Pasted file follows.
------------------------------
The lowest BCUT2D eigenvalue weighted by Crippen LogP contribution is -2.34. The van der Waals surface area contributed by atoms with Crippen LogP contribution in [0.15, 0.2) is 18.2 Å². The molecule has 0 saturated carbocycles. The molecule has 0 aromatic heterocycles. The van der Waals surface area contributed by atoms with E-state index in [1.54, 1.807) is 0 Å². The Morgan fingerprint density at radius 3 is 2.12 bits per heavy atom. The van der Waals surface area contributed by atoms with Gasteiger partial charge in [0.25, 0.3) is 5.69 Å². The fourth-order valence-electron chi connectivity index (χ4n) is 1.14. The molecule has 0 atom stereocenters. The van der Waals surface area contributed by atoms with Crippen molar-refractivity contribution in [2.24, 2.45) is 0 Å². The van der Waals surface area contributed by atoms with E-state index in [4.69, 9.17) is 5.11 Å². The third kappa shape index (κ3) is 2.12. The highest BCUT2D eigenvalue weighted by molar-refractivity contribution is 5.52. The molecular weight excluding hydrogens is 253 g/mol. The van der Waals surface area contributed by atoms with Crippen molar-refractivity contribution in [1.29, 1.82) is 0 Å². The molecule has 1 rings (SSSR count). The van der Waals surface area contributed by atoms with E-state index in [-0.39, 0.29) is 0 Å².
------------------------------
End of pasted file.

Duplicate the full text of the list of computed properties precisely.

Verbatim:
The lowest BCUT2D eigenvalue weighted by Crippen LogP contribution is -2.34. The van der Waals surface area contributed by atoms with Crippen LogP contribution in [0.15, 0.2) is 18.2 Å². The molecule has 0 saturated carbocycles. The molecule has 0 aromatic heterocycles. The van der Waals surface area contributed by atoms with E-state index in [1.54, 1.807) is 0 Å². The Morgan fingerprint density at radius 3 is 2.12 bits per heavy atom. The van der Waals surface area contributed by atoms with Gasteiger partial charge in [0.25, 0.3) is 5.69 Å². The fourth-order valence-electron chi connectivity index (χ4n) is 1.14. The molecule has 0 atom stereocenters. The van der Waals surface area contributed by atoms with Crippen molar-refractivity contribution in [2.24, 2.45) is 0 Å². The van der Waals surface area contributed by atoms with E-state index in [4.69, 9.17) is 5.11 Å². The third kappa shape index (κ3) is 2.12. The highest BCUT2D eigenvalue weighted by molar-refractivity contribution is 5.52. The molecular weight excluding hydrogens is 253 g/mol. The van der Waals surface area contributed by atoms with Crippen molar-refractivity contribution in [1.29, 1.82) is 0 Å². The molecule has 1 rings (SSSR count). The van der Waals surface area contributed by atoms with E-state index in [-0.39, 0.29) is 0 Å².